Aspects of Mid-life crisis run rampant through our culture. In this short video, Lee briefly explores his own experiences with mid-life struggles, and theorizes on why we might feel such urges to re-direct our lives in some manner at certain stages of life.
We go through stages in our lives. As children we’re carefree little animals running around the place. At twenty, we start to understand the world and start to take on some responsibility. At 30 we’re embedded in our careers and probably raising families. At forty we are understanding who we are more. At fifty, we’re trying to leave our mark in the world.
We realize that we’ve been following a path. As we have come up to this time, we realize we to follow a path that was not ours. A path that was given to us. We were taught how to think, and that thinking has been controlling our lives. At this stage of our lives, we start to suspect that we have taken on other people’s standards, and we start to rebel inside. This is the time when most people have rather significant mid-life crisis, or want to retire, or change their career, because they understand the definitions they’ve been using throughout the first part, or second part of their lives are not appropriate for where they are now.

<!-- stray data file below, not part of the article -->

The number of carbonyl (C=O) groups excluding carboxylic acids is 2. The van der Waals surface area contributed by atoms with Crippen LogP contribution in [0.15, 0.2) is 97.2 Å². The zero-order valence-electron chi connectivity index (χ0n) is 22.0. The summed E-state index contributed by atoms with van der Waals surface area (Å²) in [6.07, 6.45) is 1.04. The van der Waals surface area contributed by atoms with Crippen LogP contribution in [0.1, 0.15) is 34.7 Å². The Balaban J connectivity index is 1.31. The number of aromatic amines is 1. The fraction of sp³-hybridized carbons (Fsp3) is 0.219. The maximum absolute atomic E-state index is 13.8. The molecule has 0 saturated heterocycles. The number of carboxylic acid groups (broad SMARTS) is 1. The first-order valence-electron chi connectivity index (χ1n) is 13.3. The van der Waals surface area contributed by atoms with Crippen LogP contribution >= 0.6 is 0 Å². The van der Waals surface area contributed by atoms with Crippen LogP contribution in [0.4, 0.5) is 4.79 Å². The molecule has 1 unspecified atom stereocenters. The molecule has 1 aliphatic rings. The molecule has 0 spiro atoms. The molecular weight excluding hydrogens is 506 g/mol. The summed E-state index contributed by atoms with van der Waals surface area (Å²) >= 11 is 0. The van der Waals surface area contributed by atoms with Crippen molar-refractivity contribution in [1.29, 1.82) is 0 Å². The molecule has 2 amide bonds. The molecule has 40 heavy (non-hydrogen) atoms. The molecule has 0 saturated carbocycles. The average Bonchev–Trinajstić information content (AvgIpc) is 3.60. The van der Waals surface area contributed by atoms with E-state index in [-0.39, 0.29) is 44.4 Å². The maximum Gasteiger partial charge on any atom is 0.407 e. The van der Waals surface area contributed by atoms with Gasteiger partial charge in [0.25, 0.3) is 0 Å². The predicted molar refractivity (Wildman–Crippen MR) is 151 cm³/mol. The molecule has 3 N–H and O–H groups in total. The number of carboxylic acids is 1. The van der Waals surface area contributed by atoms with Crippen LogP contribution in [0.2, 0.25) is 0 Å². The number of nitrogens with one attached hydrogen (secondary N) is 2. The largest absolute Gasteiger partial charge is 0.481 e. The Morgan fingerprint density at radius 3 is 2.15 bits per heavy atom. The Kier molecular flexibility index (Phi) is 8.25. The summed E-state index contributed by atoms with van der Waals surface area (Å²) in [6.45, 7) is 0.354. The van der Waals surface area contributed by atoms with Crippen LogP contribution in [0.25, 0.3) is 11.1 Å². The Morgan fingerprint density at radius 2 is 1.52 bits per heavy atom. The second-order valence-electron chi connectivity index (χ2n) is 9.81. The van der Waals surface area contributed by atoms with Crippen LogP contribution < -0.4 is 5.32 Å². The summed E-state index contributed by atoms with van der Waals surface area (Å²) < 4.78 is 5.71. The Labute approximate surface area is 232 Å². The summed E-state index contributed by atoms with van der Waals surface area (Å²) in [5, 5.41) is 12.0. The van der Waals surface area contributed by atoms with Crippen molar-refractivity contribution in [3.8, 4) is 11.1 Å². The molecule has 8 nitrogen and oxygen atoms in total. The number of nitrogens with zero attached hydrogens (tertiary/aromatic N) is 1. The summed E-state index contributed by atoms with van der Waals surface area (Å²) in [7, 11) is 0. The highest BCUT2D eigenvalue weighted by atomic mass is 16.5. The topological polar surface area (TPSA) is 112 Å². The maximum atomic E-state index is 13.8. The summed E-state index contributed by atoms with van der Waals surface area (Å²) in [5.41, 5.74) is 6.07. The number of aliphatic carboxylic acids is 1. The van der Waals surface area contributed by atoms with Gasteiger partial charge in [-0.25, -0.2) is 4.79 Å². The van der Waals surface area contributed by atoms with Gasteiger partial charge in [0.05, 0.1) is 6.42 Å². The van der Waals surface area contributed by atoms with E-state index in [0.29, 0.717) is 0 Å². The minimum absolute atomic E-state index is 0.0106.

You were taught how to be a responsible adult. You were taught the responsibilities of a parent. Where did this teaching come from? It did not come from inside of you. It comes from around your culture. You may have given yourself different answers if you were the one who was deriving these answers. But, you were not. These answers were given to you. By the time we reach this age, we understand that that which has been given to us isn’t always suited to us. And we start to make a own definitions.
I realize how uninformed I was about me, how uninformed I was about the way I was living. How much I’ve accepted other people’s standards. When I am searching for my success in the way that I’ve been taught to search for my success, that will almost always lead to a remorse at this point in my life, because it does not emphasize the most important things of life. We’re taught the values of success, not the values of a happy life. Our culture teaches us the values of success, and being a good citizen. These are valuable things, if we are to live in our society. And living in our society is a desirable thing. However they don’t attend to us as individuals. They tend to us as good citizens.